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9 March 2023 - 9 March 2023

1:00PM - 2:00PM

Cosin's Hall, Seminar Room, Palace Green

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An IAS Fellowship Seminar by Professor Robert Hassan (University of Melbourne)

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Image courtesy of Martin Sanchez on Unsplash

Please note the date change from 27 February to 09 March 2023

This paper considers the human relationship with technology in the wake of the present domination by digital forms. It argues that too little attention has been given to the nature and logic of digital; and that the substantial differences between digital and analog forms give rise to concern over what domination by digital actually means. Does digital mean ‘progress’ or ‘better’, or just different? Or something much more malign? Drawing from philosophical anthropology and the writings of Arnold Gehlen in particular, the paper explores the idea that the eclipsing of analog technology as the leading form has meant a diminishment in our understanding of ourselves as essentially technological creatures and, crucially, a diminishment in our relationship to nature. The paper argues, in essence, that we humans are analog beings who since the dawn of our species have created technologies that are analog of our physical and cognitive capacities, and which had ‘resonance’ with our action upon the world, and which were ‘recognisable’ to us in their cause and effect in time and space.  Analog technologies, from the simple flint knife to the lunar landing craft of Apollo 11 that landed on the Sea of Tranquillity in 1969, existed upon an arc of potential in the development of technology, whereby in the words of Marshal McLuhan, ‘we shape our tools and afterwards our tools shape us’. Within what he terms ‘digitality’ this dialectic no longer applies. In the too rapid and unreflective creation of digitality we exist as analog beings in a digital world. An analog ‘worked’ for us because it reflected our species’ physical and cognitive capacities. Digital has never worked for us. It functions to shape a world of increasingly networked, yet autonomous processes derived from a digitality whose inner essence has always been to eliminate human involvement from its increasingly instrumental logic.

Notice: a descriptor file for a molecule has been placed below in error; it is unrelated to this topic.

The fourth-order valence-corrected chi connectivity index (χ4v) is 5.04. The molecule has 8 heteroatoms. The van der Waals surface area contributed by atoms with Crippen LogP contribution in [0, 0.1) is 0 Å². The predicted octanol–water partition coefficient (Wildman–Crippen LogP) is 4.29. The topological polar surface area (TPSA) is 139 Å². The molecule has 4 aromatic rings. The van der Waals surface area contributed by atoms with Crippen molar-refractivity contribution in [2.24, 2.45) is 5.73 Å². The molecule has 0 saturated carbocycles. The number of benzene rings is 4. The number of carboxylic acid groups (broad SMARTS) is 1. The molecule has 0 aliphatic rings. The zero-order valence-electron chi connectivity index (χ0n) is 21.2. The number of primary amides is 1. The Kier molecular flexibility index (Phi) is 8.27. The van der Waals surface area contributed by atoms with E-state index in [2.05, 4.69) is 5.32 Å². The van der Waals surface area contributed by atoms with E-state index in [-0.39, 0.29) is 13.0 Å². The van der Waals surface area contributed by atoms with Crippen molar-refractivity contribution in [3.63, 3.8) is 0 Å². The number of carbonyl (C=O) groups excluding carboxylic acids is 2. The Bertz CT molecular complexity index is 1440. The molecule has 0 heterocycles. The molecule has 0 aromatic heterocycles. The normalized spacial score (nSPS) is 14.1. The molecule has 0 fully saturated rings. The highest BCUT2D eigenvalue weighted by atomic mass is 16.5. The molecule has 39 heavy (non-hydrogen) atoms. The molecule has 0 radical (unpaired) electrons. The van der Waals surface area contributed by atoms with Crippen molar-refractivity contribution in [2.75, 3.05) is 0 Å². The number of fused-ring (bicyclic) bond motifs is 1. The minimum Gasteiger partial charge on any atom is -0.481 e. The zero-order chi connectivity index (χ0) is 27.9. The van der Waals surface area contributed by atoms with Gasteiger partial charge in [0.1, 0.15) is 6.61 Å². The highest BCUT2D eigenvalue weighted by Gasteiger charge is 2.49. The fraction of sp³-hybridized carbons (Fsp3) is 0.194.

Places are limited and so any academic colleagues or students interested in attending in person should register a place here.